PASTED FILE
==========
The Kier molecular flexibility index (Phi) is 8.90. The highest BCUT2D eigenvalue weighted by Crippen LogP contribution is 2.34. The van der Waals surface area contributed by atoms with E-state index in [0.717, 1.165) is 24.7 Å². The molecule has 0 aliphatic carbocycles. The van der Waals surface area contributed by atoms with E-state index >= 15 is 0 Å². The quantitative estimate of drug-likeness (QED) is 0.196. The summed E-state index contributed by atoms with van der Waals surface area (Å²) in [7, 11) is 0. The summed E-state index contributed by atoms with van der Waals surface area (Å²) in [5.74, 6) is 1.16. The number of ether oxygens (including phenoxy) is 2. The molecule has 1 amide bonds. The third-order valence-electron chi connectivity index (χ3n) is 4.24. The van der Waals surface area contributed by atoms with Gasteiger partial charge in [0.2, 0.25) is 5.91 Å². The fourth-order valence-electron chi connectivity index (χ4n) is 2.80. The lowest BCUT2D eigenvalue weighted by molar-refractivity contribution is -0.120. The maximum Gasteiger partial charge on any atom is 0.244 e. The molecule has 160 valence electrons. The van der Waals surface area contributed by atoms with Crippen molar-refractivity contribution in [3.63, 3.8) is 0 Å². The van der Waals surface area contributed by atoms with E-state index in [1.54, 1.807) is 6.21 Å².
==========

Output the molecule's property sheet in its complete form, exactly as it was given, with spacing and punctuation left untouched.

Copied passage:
The Kier molecular flexibility index (Phi) is 8.90. The highest BCUT2D eigenvalue weighted by Crippen LogP contribution is 2.34. The van der Waals surface area contributed by atoms with E-state index in [0.717, 1.165) is 24.7 Å². The molecule has 0 aliphatic carbocycles. The van der Waals surface area contributed by atoms with E-state index >= 15 is 0 Å². The quantitative estimate of drug-likeness (QED) is 0.196. The summed E-state index contributed by atoms with van der Waals surface area (Å²) in [7, 11) is 0. The summed E-state index contributed by atoms with van der Waals surface area (Å²) in [5.74, 6) is 1.16. The number of ether oxygens (including phenoxy) is 2. The molecule has 1 amide bonds. The third-order valence-electron chi connectivity index (χ3n) is 4.24. The van der Waals surface area contributed by atoms with Gasteiger partial charge in [0.2, 0.25) is 5.91 Å². The fourth-order valence-electron chi connectivity index (χ4n) is 2.80. The lowest BCUT2D eigenvalue weighted by molar-refractivity contribution is -0.120. The maximum Gasteiger partial charge on any atom is 0.244 e. The molecule has 160 valence electrons. The van der Waals surface area contributed by atoms with Crippen molar-refractivity contribution in [3.63, 3.8) is 0 Å². The van der Waals surface area contributed by atoms with E-state index in [1.54, 1.807) is 6.21 Å².